Rite Aid fined $1M following WTHR investigation
Bob Segall/13 Investigates
Indianapolis - Rite Aid Corporation has agreed to pay $1 million to settle privacy violations documented by WTHR. The settlement was announced Tuesday afternoon by the U.S. Department of Health and Human Services following a 4-year investigation. Federal investigators launched their probe as a result of 13 Investigates' 2006 "Prescription Privacy" investigation that found Rite Aid and other national pharmacy chains jeopardized the privacy of millions of patients by placing their private healthcare information into unsecured dumpsters outside the drug stores.
Rite Aid, the nation's third largest drug store chain, has agreed to take corrective action to improve policies and procedures to safeguard the privacy of its customers when disposing of identifying information on pill bottle labels and other health information, according to a release issued by HHS. In a coordinated action, Rite Aid also signed a consent order with the Federal Trade Commission to settle violations of the FTC Act. The FTC charges Rite Aid failed to protect sensitive financial and medical information of its customers by failing to maintain adequate disposal policies and by failing to properly train its employees.
"Companies that say they will protect personal information shouldn't be tossing patient prescriptions and employment applications in an open dumpster," said Jon Leibowitz, Chairman of the Federal Trade Commission. "We hope other organizations will learn from the FTC' sanction against Rite Aid to take their obligation to protect consumers' personal information seriously."
In 2006, after exposing improper disposal practices at Walgreens and CVS drug stores around the Indianapolis-metropolitan area, WTHR traveled to pharmacies in other cities to see if the drug store chains engaged in similar privacy violations there, as well. From Miami and Denver to Boston and Phoenix, WTHR discovered the nation's largest drug stores repeatedly threw away sensitive patient information into unsecured dumpsters. While Rite Aid does not operate any pharmacies in central Indiana, 13 Investigates did find sensitive patient information in Rite Aid dumpsters in Cleveland, Louisville, Philadelphia, Denver and the Detroit metropolitan areas. The FTC and HHS' Office of Civil Rights began investigating the privacy breaches after viewing WTHR's investigation.
"The video and TV reports not only helped to bring the particular incidents to our attention, but it was also a way to bring these widespread practices to light," said Susan McAndrew, of HHS' Office of Civil Rights. "We were particularly interested in making sure the large pharmacy chains were investigated."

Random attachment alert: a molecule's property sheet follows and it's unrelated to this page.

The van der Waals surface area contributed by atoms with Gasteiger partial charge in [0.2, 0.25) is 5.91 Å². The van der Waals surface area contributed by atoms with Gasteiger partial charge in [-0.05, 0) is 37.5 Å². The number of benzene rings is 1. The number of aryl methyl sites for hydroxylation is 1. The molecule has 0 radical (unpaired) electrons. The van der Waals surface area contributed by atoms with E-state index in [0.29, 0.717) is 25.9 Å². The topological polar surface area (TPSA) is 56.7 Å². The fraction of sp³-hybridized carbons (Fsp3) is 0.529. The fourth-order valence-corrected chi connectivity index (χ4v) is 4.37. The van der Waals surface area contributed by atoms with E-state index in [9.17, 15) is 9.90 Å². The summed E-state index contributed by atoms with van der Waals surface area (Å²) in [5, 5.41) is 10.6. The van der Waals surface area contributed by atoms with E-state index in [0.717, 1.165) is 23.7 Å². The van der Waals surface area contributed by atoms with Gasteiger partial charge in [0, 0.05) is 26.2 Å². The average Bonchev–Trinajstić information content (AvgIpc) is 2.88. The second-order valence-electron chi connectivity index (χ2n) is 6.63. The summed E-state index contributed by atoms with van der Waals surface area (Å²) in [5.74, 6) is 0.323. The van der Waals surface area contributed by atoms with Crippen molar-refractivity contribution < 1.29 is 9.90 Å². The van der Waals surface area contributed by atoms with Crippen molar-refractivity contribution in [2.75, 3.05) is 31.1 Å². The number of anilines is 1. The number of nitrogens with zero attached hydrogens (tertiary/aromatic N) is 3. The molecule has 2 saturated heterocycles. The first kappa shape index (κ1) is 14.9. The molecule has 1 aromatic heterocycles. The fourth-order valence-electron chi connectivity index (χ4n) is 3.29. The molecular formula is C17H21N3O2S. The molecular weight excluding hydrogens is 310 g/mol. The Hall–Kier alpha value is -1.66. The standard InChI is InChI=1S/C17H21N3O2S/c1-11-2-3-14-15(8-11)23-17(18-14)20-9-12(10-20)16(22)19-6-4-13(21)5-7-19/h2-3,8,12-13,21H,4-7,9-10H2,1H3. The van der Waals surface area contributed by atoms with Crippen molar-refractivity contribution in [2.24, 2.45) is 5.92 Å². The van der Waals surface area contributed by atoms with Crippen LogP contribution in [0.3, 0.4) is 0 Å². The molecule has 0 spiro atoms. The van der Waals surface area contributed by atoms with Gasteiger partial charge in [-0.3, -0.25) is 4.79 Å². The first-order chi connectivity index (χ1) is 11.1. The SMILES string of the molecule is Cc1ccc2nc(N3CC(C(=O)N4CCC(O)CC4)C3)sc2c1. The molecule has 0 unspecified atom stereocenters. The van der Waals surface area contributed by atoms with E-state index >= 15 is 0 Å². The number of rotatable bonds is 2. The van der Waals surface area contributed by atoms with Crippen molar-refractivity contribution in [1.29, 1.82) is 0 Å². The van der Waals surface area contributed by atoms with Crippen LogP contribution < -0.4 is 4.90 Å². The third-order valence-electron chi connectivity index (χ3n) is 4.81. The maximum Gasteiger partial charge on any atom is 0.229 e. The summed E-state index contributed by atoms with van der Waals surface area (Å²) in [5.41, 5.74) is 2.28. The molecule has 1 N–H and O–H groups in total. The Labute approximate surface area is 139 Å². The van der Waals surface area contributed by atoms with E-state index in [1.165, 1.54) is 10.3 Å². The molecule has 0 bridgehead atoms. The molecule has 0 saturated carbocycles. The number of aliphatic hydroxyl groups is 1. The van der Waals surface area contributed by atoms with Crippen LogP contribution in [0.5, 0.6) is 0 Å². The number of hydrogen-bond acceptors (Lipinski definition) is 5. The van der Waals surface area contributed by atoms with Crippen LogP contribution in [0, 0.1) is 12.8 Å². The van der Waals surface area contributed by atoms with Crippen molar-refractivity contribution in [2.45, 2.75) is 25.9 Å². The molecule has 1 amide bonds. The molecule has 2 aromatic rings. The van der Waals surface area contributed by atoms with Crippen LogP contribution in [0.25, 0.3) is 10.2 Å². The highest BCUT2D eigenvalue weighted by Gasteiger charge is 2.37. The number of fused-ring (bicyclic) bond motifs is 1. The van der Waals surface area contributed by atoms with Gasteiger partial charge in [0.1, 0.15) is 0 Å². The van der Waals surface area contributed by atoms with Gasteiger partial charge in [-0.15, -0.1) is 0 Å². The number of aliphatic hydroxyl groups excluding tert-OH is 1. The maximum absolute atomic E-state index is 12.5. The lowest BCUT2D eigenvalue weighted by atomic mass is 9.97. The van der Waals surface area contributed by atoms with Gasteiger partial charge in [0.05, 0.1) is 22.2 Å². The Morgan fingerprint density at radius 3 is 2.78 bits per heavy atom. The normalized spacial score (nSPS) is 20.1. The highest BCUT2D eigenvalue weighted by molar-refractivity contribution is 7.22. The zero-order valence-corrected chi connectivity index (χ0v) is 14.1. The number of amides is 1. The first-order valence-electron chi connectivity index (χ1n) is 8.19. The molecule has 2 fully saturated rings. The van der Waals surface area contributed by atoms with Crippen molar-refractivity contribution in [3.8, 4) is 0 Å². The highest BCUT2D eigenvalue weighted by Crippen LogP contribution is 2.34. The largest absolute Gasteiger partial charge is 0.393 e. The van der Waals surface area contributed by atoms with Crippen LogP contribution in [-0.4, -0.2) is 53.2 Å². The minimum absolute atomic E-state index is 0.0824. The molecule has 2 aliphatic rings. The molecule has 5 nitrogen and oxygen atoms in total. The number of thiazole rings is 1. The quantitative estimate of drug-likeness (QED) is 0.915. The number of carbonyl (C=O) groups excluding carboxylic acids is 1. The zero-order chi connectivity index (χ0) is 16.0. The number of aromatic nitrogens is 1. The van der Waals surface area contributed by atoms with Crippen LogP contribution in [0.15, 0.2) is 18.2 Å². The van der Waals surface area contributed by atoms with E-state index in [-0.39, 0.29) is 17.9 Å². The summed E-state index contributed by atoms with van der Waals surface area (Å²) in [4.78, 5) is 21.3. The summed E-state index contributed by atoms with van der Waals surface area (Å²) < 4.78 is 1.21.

Today's announcement marks the second-largest settlement in U.S. history for a company charged with violating patient privacy regulations established under the Health Insurance Portability and Accountability Act of 1996 (HIPAA). The largest settlement -- a $2.25 million settlement agreement announced last year between HHS and CVS – also resulted from WTHR's "Prescription Privacy" investigation. In the coming months, federal regulators are expected to announce the results of their ongoing investigation into apparent privacy violations WTHR documented at multiple Walgreens locations.
"I think it would be highly unlikely for Walgreens to get off scott-free given the fact there's been enforcement action against the other two pharmacies," said Joan Antokol, an international privacy specialist and attorney at Indianapolis-based Park International law firm. "I certainly think we will see enforcement against Walgreens, as well. Unless there are circumstances we are not aware of, it might be a case where regulators are saving their biggest [settlement] for last."
Walgreens says operates more than 8,000 drug stores nationwide, CVS has more than 7,000 pharmacies, and Rite Aid operates approximately 4,800.
While Rite Aid does not admit any formal HIPAA violations, McAndrew says regulators found significant "indications of non-compliance" that suggest Rite Aid failed to meet federal privacy rules and standards with which the company is required to comply.
Rite Aid spokeswoman Cheryl Slavinsky issued the following statement in response to the settlement:
"In the fall of 2007 Rite Aid immediately cooperated with FTC's request for an investigation. We began to review and strengthen procedures we already had in place which included increasing associate awareness and making sure when disposing of any patient information that the information went into a special bag that was to be taken back to our distribution centers and destroyed. We have also been enhancing our HIPPA training program to allow for better training and monitoring. We will continue to work with the FTC and HHS to make sure our comprehensive policies and procedures are working and being followed across the chain. We are not aware of any harmful incidents arising to customers or patients from the incidents."